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Decoding China: Fear of deflation in the Year of the Dragon international business news

This Lunar New Year, also known as the Spring Festival or Chinese New Year, is an annual celebration of the first lunar cycle of the New Year. It is a week-long national holiday in China and this year it starts on February 10.
it is year of the DragonAccording to the Chinese zodiac, and it symbolizes “fortune, wisdom and success”.
But the optimism these words inspire is overshadowed by the current situation of the Chinese economyMany experts are predicting a recession.
Ahead of the holidays, media reports highlighted a drop in demand for pork – a key ingredient in traditional dishes made during the festive season – despite falling prices.
Although prices soon rebounded as consumers stockpiled pork amid the harsh weather, economists believe the rally is not sustainable.
Stock market decline a bad omen?
Meanwhile, the authorities have taken several measures to stabilize the ongoing recession in the country’s stock market. Many investors and traders see this as a bad omen.
In China, what happens on state-controlled stock exchanges is always seen as a harbinger of economic growth and development. The Shanghai SSE Composite Index has fallen about 13% in the past year.
“If the year doesn’t start well and consumers don’t spend their money, China will remain in deflation for a long time,” said Wang Guo-chen, an economist who focuses on China at the Chung-Hua Institution for Economics. research, told DW.
While deflation shows that goods were cheaper, it poses a threat to the broader economy as consumers postpone purchases in anticipation of further reductions.
The lack of demand, in turn, may force companies to cut production, lay off or lay off employees, while potentially also reducing existing stock – reducing profitability even if costs remain the same. May be less.
When prices rise, economists consider deflation to be worse than its opposite, inflation.
Budget travel is increasing
Lunar New Year is usually the busiest time of year in China. Traditionally, it is a time of family gatherings, with money spent on purchasing new household items, preparing feasts, and purchasing gifts for relatives and friends.
“This is the most important festival for Chinese people,” Kong, 31, who lives in Shanghai, told DW. “And saving a lot of money to organize a feast and buy gifts is definitely necessary.”
Instead of feasting at home, Kong decided to take a trip to southern China with his family this year – an option increasingly popular among the Chinese.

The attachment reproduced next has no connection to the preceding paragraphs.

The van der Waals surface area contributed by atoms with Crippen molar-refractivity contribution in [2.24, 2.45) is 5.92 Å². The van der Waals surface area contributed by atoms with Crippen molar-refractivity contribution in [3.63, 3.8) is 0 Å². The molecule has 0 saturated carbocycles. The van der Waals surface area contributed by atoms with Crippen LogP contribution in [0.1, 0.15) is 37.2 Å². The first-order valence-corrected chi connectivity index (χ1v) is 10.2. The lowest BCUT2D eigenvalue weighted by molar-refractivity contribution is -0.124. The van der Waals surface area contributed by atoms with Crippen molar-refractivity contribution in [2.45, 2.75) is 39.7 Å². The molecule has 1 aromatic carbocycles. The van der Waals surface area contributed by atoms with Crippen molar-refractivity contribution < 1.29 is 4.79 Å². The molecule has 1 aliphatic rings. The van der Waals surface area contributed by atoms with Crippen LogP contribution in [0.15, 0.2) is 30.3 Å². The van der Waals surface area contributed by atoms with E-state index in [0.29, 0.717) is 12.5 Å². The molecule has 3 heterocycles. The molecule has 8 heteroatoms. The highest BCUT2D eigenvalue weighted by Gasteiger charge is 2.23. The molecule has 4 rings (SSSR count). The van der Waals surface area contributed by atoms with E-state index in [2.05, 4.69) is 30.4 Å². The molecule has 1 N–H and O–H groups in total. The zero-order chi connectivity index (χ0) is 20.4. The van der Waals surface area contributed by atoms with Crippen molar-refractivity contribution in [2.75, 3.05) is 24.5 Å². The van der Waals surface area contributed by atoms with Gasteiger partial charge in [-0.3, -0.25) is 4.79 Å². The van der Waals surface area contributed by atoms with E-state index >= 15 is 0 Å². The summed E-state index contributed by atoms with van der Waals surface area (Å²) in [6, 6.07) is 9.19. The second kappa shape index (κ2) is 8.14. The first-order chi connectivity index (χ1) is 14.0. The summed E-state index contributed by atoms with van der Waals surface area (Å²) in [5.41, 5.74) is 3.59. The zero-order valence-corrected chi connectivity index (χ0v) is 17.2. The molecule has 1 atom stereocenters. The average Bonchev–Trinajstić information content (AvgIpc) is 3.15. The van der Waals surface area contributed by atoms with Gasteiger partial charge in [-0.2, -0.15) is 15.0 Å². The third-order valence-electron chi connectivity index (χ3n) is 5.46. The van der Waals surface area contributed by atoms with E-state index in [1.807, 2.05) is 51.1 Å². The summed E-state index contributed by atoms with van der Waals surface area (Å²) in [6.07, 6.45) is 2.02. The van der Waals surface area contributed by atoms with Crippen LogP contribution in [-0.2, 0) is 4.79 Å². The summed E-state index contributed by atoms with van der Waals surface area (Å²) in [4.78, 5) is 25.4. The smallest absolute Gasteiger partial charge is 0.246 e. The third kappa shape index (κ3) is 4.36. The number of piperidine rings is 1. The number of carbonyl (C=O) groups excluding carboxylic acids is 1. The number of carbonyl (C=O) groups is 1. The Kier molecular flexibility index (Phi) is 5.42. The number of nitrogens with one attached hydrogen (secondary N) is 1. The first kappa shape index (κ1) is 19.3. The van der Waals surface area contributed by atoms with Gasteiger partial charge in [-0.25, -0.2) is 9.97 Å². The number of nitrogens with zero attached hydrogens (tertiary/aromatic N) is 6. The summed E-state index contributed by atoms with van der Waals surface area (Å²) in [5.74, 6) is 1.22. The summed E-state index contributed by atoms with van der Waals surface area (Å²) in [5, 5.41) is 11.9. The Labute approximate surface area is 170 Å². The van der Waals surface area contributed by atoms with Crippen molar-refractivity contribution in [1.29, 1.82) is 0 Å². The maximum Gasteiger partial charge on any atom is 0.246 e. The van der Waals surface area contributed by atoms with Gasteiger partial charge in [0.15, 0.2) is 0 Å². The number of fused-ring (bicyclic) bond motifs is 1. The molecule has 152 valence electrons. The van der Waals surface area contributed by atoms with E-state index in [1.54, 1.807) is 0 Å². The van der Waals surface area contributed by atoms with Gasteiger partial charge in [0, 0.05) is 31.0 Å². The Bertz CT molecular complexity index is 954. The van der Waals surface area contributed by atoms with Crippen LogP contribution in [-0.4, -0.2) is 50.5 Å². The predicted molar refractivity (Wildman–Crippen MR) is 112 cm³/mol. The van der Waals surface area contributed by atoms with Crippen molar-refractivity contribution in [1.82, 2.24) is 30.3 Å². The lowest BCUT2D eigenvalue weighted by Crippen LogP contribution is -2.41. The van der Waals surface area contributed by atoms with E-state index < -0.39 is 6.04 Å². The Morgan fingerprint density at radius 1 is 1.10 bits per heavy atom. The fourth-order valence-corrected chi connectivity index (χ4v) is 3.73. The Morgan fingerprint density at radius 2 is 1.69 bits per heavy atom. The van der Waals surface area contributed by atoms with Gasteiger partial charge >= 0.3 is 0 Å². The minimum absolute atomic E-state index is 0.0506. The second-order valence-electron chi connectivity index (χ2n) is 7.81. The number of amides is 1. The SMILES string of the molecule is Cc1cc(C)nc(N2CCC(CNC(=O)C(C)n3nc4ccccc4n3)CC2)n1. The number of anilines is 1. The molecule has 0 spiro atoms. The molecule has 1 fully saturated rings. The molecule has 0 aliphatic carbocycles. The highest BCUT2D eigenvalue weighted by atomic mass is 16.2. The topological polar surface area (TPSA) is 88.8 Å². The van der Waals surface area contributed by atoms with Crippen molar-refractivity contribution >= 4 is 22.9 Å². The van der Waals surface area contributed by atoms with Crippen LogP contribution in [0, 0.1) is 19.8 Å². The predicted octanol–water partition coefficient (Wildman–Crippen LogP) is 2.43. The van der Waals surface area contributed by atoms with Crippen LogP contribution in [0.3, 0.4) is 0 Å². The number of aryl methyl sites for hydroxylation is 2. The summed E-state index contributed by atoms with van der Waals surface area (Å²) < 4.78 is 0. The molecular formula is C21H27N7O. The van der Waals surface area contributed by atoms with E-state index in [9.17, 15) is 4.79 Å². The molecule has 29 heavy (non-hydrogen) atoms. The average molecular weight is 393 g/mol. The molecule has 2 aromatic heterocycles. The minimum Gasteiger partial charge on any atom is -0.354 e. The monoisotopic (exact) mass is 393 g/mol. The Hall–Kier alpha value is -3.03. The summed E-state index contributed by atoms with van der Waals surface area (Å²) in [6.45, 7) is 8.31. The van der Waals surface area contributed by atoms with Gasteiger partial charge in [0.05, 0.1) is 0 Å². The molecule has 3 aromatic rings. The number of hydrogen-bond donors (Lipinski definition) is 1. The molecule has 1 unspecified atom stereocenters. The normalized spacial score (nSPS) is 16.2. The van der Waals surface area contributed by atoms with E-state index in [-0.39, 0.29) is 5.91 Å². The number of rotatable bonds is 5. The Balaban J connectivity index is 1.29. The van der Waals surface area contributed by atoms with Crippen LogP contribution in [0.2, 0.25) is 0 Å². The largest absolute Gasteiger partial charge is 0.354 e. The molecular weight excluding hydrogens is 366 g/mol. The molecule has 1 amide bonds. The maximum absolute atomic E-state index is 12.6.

“It looks like there will be a lot of families traveling during Chinese New Year,” he said, pointing to an increase in hotel bookings. “When I tried to book a month before the holidays started there were not many family rooms available.”
Last month, China’s state-affiliated tabloid Global Times reported that outbound travel bookings from Singapore, Malaysia and Thailand had increased 15 times year-on-year.
Despite the impressive numbers, it is important to note that the increase was compared to figures for 2022, when it became exceptionally difficult for Chinese to travel internationally due to stringent infection control measures as part of Beijing’s zero-COVID policy. Was.
The government also anticipates a surge in domestic travel this year, with people making an estimated 9 billion trips in the 40 days around the long holidays.
But Hou, a Chinese tourist who is currently on a skiing holiday near Beijing, said, “hotel room prices are cheaper than in years past.”
Hou, a public school teacher, said she herself was not much affected by the economic downturn, but “I have heard from my friends that many people are suffering from unemployment and salary cuts. They are buying less clothes and gifts for the festive season. ” ,
Official statistics may not represent reality
In January, China released its GDP growth figure for 2023 – 5.2% – which meets the country’s annual target.
Total sales of consumer goods rose 7.2% last year to the equivalent of €6.3 trillion ($6.8 trillion), according to the Chinese Bureau of Statistics.
The food service industry alone grew by 20.4%, while the retail sector grew by 5.8%.
But some analysts have expressed doubts about the figures.
“There’s an anomaly here,” Wang said, pointing to data showing rising restaurant revenues while, at the same time, falling prices for foods like pork.
“It got me thinking: So, what are the Chinese actually eating?” Wang added. “Either there is a problem with restaurant revenues, meaning the figure has not increased that much, or food prices are not that low.”
Wang is not alone in questioning the accuracy of Chinese figures. “Economists now largely regard Beijing’s official economic data as merely a reference point,” the Financial Times wrote in an editorial on January 17.
“If the beginning of the year is not successful, it will naturally have a negative impact on the entire year,” Wang said.

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